Recordings of committee hearings and debates in the Nebraska Legislature would be barred from public-records requests under a bill introduced on behalf of the legislative clerk's office.
Testifying before the Legislature's Executive Board on Wednesday, Clerk Patrick O'Donnell said the bill introduced by Lincoln Sen. Suzanne Geist would establish written transcripts of proceedings as the official record of the Legislature.
LB1018 would prevent video or audio of committee hearings or debate by the full body from being used in campaign ads or for commercial purposes.
O'Donnell said the provision protects the Legislature's broadcast partner — Nebraska Educational Television — from rules governing its nonprofit status and helps preserve the integrity of the body.
Exempting requests of a decade worth of video and audio recordings also curbs costs tied to digital storage of those files, as well as the time needed for staff to retrieve and provide them to senators or the public who may request them, he added.
The bill would not prevent citizens from making their own recordings, only from accessing recordings made by the Legislature or Nebraska Educational Television, O’Donnell said.
Media, civil rights and government transparency groups lined up in opposition to LB1018, however, saying the bill could violate the First Amendment rights of Nebraskans and close access to state government.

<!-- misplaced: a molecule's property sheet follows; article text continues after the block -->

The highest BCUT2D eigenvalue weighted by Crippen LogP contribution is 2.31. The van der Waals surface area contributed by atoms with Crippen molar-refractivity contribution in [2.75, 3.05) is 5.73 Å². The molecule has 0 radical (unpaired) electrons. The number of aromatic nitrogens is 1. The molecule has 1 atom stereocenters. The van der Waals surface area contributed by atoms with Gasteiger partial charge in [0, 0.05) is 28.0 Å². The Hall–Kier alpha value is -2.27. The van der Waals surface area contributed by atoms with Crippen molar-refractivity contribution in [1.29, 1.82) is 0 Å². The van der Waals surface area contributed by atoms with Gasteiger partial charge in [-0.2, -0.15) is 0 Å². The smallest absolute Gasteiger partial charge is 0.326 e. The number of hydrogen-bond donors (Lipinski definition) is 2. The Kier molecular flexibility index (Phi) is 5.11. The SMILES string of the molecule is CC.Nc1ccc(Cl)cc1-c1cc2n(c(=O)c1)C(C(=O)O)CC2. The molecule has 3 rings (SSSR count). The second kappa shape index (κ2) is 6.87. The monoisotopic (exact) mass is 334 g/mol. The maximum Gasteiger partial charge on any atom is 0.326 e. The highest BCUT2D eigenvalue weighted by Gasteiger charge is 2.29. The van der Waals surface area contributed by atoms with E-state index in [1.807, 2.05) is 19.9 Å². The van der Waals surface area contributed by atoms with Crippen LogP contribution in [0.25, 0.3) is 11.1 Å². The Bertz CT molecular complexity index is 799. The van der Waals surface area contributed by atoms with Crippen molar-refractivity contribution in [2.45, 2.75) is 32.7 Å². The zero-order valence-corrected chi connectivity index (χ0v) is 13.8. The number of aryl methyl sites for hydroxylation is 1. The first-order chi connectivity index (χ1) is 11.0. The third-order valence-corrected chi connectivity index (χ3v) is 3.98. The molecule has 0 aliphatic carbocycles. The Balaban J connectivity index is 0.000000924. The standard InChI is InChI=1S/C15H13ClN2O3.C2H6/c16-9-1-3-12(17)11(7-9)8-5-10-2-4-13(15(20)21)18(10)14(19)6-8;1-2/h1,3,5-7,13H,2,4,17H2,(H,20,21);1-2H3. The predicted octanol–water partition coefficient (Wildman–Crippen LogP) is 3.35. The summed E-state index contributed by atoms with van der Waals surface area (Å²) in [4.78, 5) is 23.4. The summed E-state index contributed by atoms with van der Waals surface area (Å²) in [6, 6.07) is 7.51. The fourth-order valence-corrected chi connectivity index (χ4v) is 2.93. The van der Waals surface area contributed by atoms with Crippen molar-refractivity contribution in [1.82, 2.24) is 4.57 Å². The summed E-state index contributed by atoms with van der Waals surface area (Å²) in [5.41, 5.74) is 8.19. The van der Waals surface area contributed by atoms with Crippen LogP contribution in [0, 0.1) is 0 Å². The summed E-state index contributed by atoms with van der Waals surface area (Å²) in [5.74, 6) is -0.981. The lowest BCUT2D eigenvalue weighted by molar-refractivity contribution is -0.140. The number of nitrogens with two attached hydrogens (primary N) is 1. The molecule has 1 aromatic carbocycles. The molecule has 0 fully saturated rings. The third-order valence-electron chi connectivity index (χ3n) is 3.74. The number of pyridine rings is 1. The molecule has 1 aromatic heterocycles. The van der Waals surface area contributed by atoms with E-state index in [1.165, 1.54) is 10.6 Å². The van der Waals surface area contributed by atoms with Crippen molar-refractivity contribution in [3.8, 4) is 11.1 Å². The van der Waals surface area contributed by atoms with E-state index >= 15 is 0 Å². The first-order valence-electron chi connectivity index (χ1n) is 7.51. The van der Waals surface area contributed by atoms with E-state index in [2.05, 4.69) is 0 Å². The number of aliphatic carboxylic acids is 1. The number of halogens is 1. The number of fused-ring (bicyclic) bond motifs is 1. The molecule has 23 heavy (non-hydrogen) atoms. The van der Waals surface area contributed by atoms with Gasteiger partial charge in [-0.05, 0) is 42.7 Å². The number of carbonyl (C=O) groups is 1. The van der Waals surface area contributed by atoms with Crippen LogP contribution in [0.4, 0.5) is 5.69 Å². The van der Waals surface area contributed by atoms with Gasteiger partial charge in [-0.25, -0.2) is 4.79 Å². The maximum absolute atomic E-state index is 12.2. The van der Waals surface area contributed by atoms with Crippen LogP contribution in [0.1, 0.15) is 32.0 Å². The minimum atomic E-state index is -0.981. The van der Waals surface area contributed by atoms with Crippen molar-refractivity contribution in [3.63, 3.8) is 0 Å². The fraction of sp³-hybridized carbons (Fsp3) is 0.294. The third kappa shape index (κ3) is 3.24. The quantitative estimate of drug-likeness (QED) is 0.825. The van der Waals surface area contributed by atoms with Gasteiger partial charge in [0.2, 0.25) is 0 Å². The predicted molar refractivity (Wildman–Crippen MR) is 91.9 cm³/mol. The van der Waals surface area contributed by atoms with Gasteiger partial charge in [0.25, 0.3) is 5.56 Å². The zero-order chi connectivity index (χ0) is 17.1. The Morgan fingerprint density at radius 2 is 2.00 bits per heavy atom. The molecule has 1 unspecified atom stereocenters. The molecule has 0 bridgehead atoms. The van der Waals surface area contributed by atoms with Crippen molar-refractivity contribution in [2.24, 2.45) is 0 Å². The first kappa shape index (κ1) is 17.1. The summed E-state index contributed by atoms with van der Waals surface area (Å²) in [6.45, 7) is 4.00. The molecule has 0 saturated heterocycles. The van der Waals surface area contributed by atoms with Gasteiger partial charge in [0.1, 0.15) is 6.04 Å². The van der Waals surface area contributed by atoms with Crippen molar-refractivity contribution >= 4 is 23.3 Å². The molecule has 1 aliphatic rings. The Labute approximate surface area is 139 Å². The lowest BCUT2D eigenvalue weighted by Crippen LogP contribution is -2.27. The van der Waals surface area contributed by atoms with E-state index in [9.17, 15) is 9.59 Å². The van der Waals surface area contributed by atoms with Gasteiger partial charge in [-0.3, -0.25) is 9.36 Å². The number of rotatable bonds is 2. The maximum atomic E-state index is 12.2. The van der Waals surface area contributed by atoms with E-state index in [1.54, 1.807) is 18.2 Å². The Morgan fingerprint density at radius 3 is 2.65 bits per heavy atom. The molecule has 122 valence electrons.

Shawn Renner, a Lincoln attorney representing the state’s print and broadcast outlets through Media of Nebraska, said a similar law signed into law in California was struck down as unconstitutional by a federal court.
Media of Nebraska also opposed a provision of the bill adding video and audio recordings of legislative proceedings to the list of 20 exemptions already outlined in Nebraska's public-records statutes.
While the exemptions start with protections to sensitive information of private citizens, LB1018 would add a broad exemption to “an entire branch of government,” Spike Eickholt of the ACLU of Nebraska told the board.
“We’re just not comfortable with that,” he said.
Nebraskans Against Gun Violence President Amanda Gailey told the board LB1018 could suppress citizen engagement and dissent across the state.
Activists who cannot make it to the Capitol from some areas of the state rely on video or audio recordings of the proceedings, she said.
“That allows those people to feel that they are engaged and pulled into a process that otherwise they would feel fairly disenfranchised from living far away or with work or child commitments,” Gailey said.
Jack Gould of Common Cause said having access to video and audio recordings also allows transparency groups to fight back against misleading advertisements that have selectively edited recordings.
Geist, who introduced the measure on O'Donnell's behalf, opened discussion seemingly at odds with the bill's language.
She told the Executive Board her goal is to eventually provide access to audio and video recordings for senators and later the public — a critical resource for lawmakers and a service for citizens to better understand state government.